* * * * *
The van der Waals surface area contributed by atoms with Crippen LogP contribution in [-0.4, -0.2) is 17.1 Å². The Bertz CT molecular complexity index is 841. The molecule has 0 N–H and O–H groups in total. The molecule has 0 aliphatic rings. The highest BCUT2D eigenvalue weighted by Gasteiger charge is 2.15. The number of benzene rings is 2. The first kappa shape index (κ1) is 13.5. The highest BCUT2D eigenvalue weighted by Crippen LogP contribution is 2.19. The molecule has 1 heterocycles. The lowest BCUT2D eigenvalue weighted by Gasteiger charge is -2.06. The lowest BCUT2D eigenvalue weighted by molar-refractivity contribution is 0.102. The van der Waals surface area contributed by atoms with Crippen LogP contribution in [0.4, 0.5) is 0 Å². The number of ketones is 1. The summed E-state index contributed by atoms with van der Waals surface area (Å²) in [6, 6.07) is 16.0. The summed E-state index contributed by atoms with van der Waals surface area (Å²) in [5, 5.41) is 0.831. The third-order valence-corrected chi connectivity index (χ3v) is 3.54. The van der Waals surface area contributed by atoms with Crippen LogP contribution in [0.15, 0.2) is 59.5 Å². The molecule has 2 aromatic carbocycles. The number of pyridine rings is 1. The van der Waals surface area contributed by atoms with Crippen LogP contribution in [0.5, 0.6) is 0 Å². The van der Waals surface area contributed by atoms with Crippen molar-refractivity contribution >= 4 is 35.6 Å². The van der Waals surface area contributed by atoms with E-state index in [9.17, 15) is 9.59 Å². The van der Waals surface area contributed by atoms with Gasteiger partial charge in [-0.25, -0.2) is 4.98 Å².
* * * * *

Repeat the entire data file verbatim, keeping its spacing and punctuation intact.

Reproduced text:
The van der Waals surface area contributed by atoms with Crippen LogP contribution in [-0.4, -0.2) is 17.1 Å². The Bertz CT molecular complexity index is 841. The molecule has 0 N–H and O–H groups in total. The molecule has 0 aliphatic rings. The highest BCUT2D eigenvalue weighted by Gasteiger charge is 2.15. The number of benzene rings is 2. The first kappa shape index (κ1) is 13.5. The highest BCUT2D eigenvalue weighted by Crippen LogP contribution is 2.19. The molecule has 1 heterocycles. The lowest BCUT2D eigenvalue weighted by Gasteiger charge is -2.06. The lowest BCUT2D eigenvalue weighted by molar-refractivity contribution is 0.102. The van der Waals surface area contributed by atoms with Crippen LogP contribution in [0.4, 0.5) is 0 Å². The number of ketones is 1. The summed E-state index contributed by atoms with van der Waals surface area (Å²) in [6, 6.07) is 16.0. The summed E-state index contributed by atoms with van der Waals surface area (Å²) in [5, 5.41) is 0.831. The third-order valence-corrected chi connectivity index (χ3v) is 3.54. The van der Waals surface area contributed by atoms with Crippen LogP contribution in [0.15, 0.2) is 59.5 Å². The molecule has 2 aromatic carbocycles. The number of pyridine rings is 1. The van der Waals surface area contributed by atoms with Crippen LogP contribution in [0.5, 0.6) is 0 Å². The van der Waals surface area contributed by atoms with Crippen molar-refractivity contribution >= 4 is 35.6 Å². The van der Waals surface area contributed by atoms with E-state index in [9.17, 15) is 9.59 Å². The van der Waals surface area contributed by atoms with Gasteiger partial charge in [-0.25, -0.2) is 4.98 Å².